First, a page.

Barbara Bush in Shaw

So when I heard that the former First Lady Barbara Bush had died a couple of days ago, I thought. I have some photos of her, in Shaw.

I have a big stack of photos my aunt took in either 1991 or 1992 (I’ve been too lazy to bother to get the dates) of a funeral. The deceased then was Rev. Henry C. Gregory III, who I gather was the pastor for Shiloh Baptist Church at 9th and P Streets in Shaw. Rev. Gregory was apparently important enough to get the then President, the Mayor, and some other important looking people I cannot identify to come to his funeral. It doesn’t help that the photographer didn’t care to go through the photos to identify people. So below are the pictures. If you can tell me who is in them, beyond the dead guy and the Bushes, that would be helpful.
BarbaraBush-1992-1

BarbaraBush-1992-2

BarbaraBush-1992-4
BarbaraBush-1992-3

Victims of the 1968 Riots- 1718 14th St NW- Chinese Laundry

So when I was doing the Truxton Circle neighborhood history and using the census to track every resident (see TruxtonCircle.org ) I noticed almost every Chinese person, usually guys, who identified as Chinese (so not that one Chinese guy who was white) were listed as being in the laundry business. Almost everyone. I am hoping Chinese residents in the 1950 census do something else besides cleaning clothes.

Anyway. So it was no big surprise to find a Chinese launderer who was a victim of the 1968 riots. Shaw Foo Chin was the owner of Bill’s Laundry and Dry Cleaning at 1718 14th Street NW in Logan Circle or U Street and experienced damage and theft on April 5th and 6th. It was a small business employing just himself and his wife. He owned the building as well.

He experienced extensive damage and theft. He lost a sign, had broken glasss and people stole his customers clothes. About half of his business came from the immediate neighborhood, so it may be a fair guess that rioters were not only taking from Mr. Chin, they were also taking from their neighbors.

Mr. Chin seems fairly resilient, like the past few businessmen I’ve reviewed here. His insurance didn’t change, his business was still open in June, and he wrote: It is not much damage to my property, so I plan to repair it as much as I can. He did however request financial assistance.

 

Probably nothing new at the corner of Florida & 3rd NW

So mommy (me) decided she wanted some vermouth and pintxos and so we (me and the baby) sat out on the patio of ANXO. While I was there I noticed the owner of the commercial property across the street and another man talking in front. The other man had a clipboard. It’s probably nothing.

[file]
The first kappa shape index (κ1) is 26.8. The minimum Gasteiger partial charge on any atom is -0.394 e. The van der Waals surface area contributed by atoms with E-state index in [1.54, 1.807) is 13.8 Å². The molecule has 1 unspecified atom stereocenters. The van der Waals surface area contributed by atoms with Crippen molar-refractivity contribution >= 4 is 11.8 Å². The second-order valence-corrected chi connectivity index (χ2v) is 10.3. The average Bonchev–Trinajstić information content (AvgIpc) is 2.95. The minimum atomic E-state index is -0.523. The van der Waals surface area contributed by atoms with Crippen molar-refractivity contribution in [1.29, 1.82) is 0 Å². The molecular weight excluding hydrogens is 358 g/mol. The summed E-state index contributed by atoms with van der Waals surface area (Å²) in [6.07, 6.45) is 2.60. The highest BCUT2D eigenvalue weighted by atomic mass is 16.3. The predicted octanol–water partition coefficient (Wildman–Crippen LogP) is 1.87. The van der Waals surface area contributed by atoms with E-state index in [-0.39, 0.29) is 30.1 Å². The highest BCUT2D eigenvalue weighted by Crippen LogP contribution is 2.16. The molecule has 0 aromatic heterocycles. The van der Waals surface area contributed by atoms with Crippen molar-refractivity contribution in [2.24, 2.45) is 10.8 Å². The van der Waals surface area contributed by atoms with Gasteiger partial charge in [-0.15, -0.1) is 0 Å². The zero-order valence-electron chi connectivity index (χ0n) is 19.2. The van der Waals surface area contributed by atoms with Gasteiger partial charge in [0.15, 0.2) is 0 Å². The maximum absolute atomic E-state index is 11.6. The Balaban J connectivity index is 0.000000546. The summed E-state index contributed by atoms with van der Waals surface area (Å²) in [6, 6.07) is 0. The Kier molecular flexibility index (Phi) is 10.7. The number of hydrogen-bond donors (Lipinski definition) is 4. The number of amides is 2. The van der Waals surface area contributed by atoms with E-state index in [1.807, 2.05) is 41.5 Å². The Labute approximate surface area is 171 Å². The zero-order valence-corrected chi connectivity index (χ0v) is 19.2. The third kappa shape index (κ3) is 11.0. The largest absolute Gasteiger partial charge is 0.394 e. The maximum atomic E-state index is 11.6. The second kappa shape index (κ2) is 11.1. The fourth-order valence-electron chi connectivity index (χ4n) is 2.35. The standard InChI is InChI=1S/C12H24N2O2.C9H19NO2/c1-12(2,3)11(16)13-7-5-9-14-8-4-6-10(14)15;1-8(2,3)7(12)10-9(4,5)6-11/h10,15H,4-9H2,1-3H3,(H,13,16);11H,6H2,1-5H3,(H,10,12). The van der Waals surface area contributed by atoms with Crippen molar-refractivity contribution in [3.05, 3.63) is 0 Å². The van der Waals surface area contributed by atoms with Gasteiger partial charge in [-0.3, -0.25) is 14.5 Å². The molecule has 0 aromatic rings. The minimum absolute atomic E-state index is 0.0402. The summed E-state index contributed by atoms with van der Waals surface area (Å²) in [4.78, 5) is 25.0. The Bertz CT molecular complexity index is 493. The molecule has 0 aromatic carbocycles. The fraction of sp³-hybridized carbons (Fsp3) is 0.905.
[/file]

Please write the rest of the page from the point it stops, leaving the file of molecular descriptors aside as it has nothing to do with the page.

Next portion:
I did see a mention a while back on PoPville about this, but we’ve been on this ride before and it goes nowhere. Many, many years back, way before ANXO, two ladies wanted to turn the building into a wine bar. However, according to them, the landlord was difficult. It has been vacant for years, but well kept.

I also noticed a kitty in the upstairs window. Kitty in the window means the upstairs is occupied. At least occupied by a black and white kitty cat, so I need to take it off my vacant list on my other blog.

Really, probably nothing will change. If it does, I’ll be pleasantly (hopefully) surprised.

A better argument would have been for the suburbs to step up

So the Post has another feel bad about gentrification opinion piece that appeared in Sunday’s print version but has been on-line for several days. Reading “Poverty is Moving to the Suburbs but the On Poverty Didn’t“, I almost think the author is trying to argue that poor suburbanites should use DC resources.

No. No. No. No. No. No. No. No. No. No. No. No. No. No. No. No. No. No. No. No. No. No. No. No.

My ire burns and seethes every time I see a car with Maryland tags drop off a kid in front of a DC charter school. If Maryland parents like DC charters so damned much they should fight for tons of them in Maryland. It’s not just schools, it’s other services that DC taxpayers support and Maryland citizens, who have the privilege of a vote in both houses of Congress, something DC voters lack. It does not help that many DC government workers live in the suburbs, it may have them forgetting about boundaries. In some cases, boundaries don’t or can’t matter, like foster care* and libraries**. I’m not against co-operation between the Districts and the burbs, but like WMATA, the costs need to be shared.